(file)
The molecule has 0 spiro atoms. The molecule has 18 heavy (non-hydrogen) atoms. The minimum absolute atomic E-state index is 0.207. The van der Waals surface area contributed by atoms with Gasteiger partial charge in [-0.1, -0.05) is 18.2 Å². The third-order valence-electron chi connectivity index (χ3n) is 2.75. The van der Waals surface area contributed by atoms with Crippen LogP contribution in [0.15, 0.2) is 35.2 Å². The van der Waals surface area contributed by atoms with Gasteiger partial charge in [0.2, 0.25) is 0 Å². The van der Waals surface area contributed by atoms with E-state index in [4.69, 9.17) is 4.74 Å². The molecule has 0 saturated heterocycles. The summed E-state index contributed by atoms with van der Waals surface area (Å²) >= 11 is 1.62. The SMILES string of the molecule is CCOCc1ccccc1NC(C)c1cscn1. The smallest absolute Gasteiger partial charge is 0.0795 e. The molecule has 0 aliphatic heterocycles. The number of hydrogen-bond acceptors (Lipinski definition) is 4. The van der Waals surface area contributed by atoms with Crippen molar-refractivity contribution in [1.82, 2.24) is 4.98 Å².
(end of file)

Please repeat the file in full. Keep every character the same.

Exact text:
The molecule has 0 spiro atoms. The molecule has 18 heavy (non-hydrogen) atoms. The minimum absolute atomic E-state index is 0.207. The van der Waals surface area contributed by atoms with Gasteiger partial charge in [-0.1, -0.05) is 18.2 Å². The third-order valence-electron chi connectivity index (χ3n) is 2.75. The van der Waals surface area contributed by atoms with Crippen LogP contribution in [0.15, 0.2) is 35.2 Å². The van der Waals surface area contributed by atoms with Gasteiger partial charge in [0.2, 0.25) is 0 Å². The van der Waals surface area contributed by atoms with E-state index in [4.69, 9.17) is 4.74 Å². The molecule has 0 saturated heterocycles. The summed E-state index contributed by atoms with van der Waals surface area (Å²) >= 11 is 1.62. The SMILES string of the molecule is CCOCc1ccccc1NC(C)c1cscn1. The smallest absolute Gasteiger partial charge is 0.0795 e. The molecule has 0 aliphatic heterocycles. The number of hydrogen-bond acceptors (Lipinski definition) is 4. The van der Waals surface area contributed by atoms with Crippen molar-refractivity contribution in [1.82, 2.24) is 4.98 Å².